>>>> Should we do anything about this? The default "midpoint" method in Multipole is not only very badly named, it also does not have the desired behaviour of integrating an antisymmetric integrand exactly to zero.
>>>> I think we should deprecate this integration method, with a warning that the default is going to change to "simpson" in future. We could optionally implement a "rectangle" (is this the right name?) method which is the same as the current first order method but excluding the endpoints.
>>> The domain in the phi direction is periodic. Introducing an arbitrary boundary in the phi direction does not make sense. The only sensible integration method is to take the sum over all points in the phi direction (and to divide by N).
>> In our case, we interpolate from 0 to 2 Pi, so we need to exclude the last (repeated) point. Come to think of it, this is fairly dumb for the phi direction, but it makes the code simpler to deal with theta and phi uniformly. Maybe this should be changed (at the cost of making all waveforms computed previously unreproducible).
> The interval is [0, 2pi); see line 295 in setup.cc.
Where is this file? It's not in Multipole. Are you thinking of SphericalSurface? Multipole does not use that thorn; it aims to be independent.
> If you have N interior points (excluding ghosts), then the first point is a phi=0, and point N (which is the first ghost point past the domain) is at phi=2pi.
The notation in Multipole is that N is the number of intervals, not the number of points. There are N+1 points, and in the phi direction, the last one and the first one are the same.
> If you integrate while assuming a boundary, then the boundary points are 0 and N. For example, applying the midpoint rule leads to
> s := (1/N) sum[i=0..N-1] (1/2) (x[i] + x[i+1])
> which is equivalent to
> s := (1/N) sum[i=0..N-1] x[i]
> after replacing x[N] with x. Of course, if the domain is not periodic, then this doesn't work.
>>> If you do not want to take this as granted, then consider the following:
>>> - choose are arbitrary (!) integration method in the phi direction
>>> - perform this integration N times, moving the integration boundary by 1 point for each step. this is possible since the domain is symmetric. each point then becomes the boundary for one of these steps.
>>> - take the average of these N integrations
>>> - by linearity, these N integrations can be collapsed to a single integration
>>> - by symmetry, the coefficient for each grid point for this collapsed integration has to be the same
>>> - qed
>> This just shows that there exists an integration method which has all the weights the same, which is already known. I don't think it says anything about the individual methods.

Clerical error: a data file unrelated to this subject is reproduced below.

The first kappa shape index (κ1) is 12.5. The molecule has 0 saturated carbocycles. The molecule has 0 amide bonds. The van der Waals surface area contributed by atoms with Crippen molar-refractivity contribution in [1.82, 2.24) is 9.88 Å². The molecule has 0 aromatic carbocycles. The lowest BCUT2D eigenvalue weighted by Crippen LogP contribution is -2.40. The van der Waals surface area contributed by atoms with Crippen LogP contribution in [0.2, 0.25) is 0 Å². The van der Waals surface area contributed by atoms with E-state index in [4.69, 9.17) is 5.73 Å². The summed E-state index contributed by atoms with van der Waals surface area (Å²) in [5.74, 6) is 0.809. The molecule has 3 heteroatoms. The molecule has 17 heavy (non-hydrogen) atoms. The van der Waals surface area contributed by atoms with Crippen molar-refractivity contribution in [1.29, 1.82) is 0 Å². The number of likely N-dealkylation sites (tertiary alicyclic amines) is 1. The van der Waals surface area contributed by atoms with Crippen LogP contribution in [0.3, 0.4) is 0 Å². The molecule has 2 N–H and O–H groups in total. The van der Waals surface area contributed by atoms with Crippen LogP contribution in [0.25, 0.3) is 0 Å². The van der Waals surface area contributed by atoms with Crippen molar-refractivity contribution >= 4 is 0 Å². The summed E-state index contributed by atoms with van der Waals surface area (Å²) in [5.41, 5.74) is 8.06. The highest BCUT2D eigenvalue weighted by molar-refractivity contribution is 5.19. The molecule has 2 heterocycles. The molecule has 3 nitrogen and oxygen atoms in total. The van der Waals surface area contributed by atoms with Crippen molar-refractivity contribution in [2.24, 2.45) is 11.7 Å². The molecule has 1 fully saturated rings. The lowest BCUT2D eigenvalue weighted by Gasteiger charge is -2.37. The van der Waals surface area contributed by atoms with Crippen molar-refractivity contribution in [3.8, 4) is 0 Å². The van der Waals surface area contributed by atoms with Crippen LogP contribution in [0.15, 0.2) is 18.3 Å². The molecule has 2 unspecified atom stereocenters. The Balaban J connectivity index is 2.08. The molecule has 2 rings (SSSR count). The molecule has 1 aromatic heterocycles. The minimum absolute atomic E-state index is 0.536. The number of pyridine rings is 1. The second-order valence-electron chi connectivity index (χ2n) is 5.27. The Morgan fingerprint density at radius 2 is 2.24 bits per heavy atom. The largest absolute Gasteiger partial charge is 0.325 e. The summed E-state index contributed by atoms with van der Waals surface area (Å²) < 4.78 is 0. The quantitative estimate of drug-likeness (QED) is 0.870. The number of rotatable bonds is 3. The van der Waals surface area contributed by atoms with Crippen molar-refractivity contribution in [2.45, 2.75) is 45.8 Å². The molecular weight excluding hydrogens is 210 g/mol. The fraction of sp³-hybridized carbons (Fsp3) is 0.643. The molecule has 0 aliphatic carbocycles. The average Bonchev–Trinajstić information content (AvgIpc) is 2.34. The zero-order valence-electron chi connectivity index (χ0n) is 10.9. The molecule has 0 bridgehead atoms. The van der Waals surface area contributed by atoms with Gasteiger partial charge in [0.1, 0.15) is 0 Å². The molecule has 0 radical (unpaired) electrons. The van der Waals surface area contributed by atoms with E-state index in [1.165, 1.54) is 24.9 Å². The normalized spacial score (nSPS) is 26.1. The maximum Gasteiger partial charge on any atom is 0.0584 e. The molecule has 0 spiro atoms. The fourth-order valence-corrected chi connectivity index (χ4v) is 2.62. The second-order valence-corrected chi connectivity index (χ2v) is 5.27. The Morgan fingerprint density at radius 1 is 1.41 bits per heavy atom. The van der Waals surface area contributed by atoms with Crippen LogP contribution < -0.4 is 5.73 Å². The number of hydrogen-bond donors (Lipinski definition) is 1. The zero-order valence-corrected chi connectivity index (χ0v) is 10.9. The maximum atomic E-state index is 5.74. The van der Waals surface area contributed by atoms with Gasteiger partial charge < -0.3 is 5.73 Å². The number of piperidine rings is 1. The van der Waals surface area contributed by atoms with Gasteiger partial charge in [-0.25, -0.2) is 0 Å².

> Since we started from an arbitrary method, and since the choice of boundary does not influence convergence in a periodic domain, this shows that equal-weights is at least as good as any method. Hence it is no worst than the best method.
>>> Put differently: In a periodic grid, no point is special. Hence, the integration weight for each point must be the same.
>>> This corresponds to a spectral method (using a Fourier basis), with exponential convergence.
>>> We should remove all other phi integration methods.
>> It looks like you know much more about this than I do. I didn't know about this result for quadrature of periodic functions, but now that I think about it some more, it makes sense. The integration methods in Multipole are the classical quadrature methods for \int_a^b f(x) dx with no additional information about f.
>> My worry about using a highly accurate (i.e. high order) method with a small number of points is that noise at some of these small number of points could significantly affect the result. Do you know anything about this? Am I worrying for nothing?
> This is correct, the noise will influence the results. However, if you are worried about noise, then you should not be looking for high-order methods; instead, a low-order method with many points will lead to smoother results. Thus, you would still choose a large number of points in the phi direction to avoid the noise, ignoring any arguments about spectral convergence.
> In the theta direction, the noise can be problematic, since the integration weights become very oscillatory for large N. It may be better there to restrict ourselves to (say) 8th order.
> Erik Schnetter <schnetter at cct.lsu.edu>
> My email is as private as my paper mail. I therefore support encrypting
> and signing email messages. Get my PGP key from http://pgp.mit.edu/.